DESCRIPTION OF THE DRAWING

In the drawing:

FIG. 1 illustrates a section of the earth centered in the Atlantic Ocean showing both the east coast of the United States and the west coast of Europe and schematically illustrating a satellite;

FIGS. 2A and 2B illustrate the earth stations in FIG. 1;

FIG. 3 is a cross-section of a satellite antenna of the type used in the system of the present invention; and

FIG. 4 illustrates the feed horns of the antenna of FIG. 2.

DESCRIPTION OF THE PREFERRED EMBODIMENT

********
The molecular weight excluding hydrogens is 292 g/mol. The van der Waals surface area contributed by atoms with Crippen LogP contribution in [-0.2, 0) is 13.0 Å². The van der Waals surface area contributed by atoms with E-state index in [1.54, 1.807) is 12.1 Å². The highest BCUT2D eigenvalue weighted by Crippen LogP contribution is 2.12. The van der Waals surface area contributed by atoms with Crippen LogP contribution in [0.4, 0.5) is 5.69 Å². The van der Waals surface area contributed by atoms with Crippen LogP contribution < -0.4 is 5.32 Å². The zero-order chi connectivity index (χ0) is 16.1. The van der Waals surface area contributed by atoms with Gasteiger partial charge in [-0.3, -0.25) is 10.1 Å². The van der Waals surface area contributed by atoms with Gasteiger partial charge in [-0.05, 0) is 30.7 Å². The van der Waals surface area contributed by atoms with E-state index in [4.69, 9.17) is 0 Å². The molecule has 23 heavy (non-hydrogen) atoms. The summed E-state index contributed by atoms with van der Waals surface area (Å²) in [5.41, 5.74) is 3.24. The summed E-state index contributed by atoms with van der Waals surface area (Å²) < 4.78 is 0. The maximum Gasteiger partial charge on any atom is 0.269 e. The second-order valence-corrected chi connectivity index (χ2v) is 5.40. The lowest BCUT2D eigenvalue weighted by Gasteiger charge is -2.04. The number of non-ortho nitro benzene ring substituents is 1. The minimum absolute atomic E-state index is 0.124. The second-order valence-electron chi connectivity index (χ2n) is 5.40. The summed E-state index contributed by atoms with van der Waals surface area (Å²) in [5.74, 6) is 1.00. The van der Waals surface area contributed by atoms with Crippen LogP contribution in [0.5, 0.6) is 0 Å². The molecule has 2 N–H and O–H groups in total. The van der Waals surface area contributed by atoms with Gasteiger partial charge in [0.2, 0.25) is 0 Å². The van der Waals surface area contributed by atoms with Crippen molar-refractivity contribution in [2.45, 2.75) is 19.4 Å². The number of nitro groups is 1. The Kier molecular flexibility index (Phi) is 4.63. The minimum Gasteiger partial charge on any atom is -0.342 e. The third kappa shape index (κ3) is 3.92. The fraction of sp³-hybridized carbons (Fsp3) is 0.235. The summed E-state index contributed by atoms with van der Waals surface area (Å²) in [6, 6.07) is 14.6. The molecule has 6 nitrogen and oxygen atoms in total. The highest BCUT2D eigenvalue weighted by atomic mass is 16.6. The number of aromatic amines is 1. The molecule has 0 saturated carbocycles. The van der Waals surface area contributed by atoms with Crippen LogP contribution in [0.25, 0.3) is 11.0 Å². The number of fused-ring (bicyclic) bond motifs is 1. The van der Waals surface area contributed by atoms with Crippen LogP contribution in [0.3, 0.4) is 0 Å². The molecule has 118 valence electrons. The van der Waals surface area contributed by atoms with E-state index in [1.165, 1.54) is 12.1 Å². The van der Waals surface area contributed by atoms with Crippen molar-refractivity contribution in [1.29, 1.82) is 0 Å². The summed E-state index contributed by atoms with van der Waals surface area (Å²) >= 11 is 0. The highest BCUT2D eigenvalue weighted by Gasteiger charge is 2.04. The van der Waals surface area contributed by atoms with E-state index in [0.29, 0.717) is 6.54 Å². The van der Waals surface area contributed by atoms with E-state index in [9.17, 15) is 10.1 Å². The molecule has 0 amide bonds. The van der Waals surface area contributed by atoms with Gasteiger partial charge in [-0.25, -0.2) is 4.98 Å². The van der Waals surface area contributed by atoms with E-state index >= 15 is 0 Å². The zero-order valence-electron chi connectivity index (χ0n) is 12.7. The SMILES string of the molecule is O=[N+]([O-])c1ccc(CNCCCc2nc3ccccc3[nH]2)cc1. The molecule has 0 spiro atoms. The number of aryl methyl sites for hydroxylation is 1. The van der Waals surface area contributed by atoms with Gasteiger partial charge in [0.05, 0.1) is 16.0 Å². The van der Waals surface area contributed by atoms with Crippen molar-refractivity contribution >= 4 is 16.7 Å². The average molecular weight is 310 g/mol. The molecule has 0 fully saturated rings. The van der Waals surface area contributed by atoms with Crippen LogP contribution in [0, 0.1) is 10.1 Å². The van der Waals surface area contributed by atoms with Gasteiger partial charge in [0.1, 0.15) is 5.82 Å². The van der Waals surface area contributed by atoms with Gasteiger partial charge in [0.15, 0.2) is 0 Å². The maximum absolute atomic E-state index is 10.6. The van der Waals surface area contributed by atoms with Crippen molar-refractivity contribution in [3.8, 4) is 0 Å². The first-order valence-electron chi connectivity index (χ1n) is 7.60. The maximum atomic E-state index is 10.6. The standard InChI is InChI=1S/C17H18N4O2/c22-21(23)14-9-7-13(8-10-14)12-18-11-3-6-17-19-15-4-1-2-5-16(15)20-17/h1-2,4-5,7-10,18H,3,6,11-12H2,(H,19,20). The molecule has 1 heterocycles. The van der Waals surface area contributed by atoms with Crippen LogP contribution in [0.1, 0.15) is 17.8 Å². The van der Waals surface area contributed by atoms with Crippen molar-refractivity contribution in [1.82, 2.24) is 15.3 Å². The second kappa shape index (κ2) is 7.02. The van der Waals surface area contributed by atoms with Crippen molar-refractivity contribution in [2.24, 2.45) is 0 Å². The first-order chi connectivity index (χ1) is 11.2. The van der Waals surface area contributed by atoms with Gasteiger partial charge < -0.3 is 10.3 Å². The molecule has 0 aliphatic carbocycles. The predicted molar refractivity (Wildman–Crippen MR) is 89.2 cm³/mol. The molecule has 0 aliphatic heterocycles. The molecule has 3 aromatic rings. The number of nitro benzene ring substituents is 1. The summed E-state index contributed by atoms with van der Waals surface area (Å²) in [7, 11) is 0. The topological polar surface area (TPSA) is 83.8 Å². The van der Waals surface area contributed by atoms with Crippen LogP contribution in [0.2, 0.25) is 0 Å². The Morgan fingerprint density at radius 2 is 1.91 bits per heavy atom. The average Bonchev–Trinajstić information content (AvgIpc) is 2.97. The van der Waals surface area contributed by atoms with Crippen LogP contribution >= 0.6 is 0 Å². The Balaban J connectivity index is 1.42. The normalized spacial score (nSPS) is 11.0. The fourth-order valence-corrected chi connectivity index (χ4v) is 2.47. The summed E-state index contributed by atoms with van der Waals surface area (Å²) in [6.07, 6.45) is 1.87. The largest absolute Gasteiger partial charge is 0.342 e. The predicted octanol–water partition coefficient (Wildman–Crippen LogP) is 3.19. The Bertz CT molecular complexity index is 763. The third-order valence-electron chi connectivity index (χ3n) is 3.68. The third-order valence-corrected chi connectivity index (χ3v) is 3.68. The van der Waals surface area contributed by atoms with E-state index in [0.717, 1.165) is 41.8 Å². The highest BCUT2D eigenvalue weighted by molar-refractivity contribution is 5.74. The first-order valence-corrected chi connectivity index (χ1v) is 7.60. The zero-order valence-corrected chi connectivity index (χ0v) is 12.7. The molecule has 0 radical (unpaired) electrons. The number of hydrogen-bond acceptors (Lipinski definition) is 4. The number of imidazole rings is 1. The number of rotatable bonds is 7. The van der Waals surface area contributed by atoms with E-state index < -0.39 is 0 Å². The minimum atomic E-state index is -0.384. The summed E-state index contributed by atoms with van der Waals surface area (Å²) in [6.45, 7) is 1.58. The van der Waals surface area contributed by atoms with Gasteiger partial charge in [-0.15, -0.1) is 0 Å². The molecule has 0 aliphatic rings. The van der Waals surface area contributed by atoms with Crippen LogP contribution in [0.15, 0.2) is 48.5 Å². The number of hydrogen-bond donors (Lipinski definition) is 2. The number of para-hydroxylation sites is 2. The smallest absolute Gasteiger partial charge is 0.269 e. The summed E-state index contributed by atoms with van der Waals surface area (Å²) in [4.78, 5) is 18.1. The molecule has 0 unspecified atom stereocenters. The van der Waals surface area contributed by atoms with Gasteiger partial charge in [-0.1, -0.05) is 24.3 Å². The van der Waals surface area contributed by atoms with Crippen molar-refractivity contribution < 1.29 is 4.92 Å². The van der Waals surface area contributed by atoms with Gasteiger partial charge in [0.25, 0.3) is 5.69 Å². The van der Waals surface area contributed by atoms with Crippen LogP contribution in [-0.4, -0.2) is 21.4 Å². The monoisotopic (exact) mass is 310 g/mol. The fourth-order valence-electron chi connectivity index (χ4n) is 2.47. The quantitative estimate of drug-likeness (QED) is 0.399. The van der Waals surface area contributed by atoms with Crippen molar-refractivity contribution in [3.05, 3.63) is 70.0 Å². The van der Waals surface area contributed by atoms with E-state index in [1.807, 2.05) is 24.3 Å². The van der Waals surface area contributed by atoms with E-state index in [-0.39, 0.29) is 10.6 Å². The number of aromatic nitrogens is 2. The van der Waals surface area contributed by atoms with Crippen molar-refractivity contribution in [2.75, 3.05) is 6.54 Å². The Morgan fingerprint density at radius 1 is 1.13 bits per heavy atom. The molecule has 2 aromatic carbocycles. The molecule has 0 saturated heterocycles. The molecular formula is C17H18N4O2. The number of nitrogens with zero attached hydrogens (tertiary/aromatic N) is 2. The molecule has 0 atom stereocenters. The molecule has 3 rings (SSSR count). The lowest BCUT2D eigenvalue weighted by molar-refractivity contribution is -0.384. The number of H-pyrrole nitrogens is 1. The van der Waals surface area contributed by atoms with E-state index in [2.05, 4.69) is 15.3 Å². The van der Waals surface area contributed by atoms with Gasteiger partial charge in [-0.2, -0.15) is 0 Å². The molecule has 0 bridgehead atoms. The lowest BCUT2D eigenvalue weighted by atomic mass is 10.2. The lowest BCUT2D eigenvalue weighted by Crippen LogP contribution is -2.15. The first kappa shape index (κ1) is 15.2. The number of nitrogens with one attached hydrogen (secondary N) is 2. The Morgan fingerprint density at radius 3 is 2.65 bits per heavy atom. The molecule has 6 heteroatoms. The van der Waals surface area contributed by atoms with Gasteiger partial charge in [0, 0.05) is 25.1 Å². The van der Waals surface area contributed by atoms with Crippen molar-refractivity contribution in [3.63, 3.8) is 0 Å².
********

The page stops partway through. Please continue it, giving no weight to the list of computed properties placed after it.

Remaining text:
Referring to FIG. 1, there is illustrated a sketch of a section of the earth centered over the Atlantic Ocean showing both the west coast of Western Europe and the east coast of the United States and schematically a satellite 10 positioned above the equator. The satellite 10 for typical communication satellites is located in the geosynchronous orbit at 22,300 miles above the earth's equator and in order to provide pattern coverage of the desired area over Eastern United States and Western Europe the satellite would be positioned to be somewhat near the center of the Atlantic Ocean between Western Europe and the United States. The antenna 11 would preferrably be of the type to provide spectrum re-use using orthogonal linear polarization like that, for example, described in U.S. Pat. No. 3,898,667 of Raab. A description of a more recent version of the dual-gridded reflector structure is described in allowed U.S. application Ser. No. No. 661,163 filed Oct. 15, l985 U.S. Pat. No. 4,625,214 for Sharad V. Parekh. These references are incorporated herein by reference.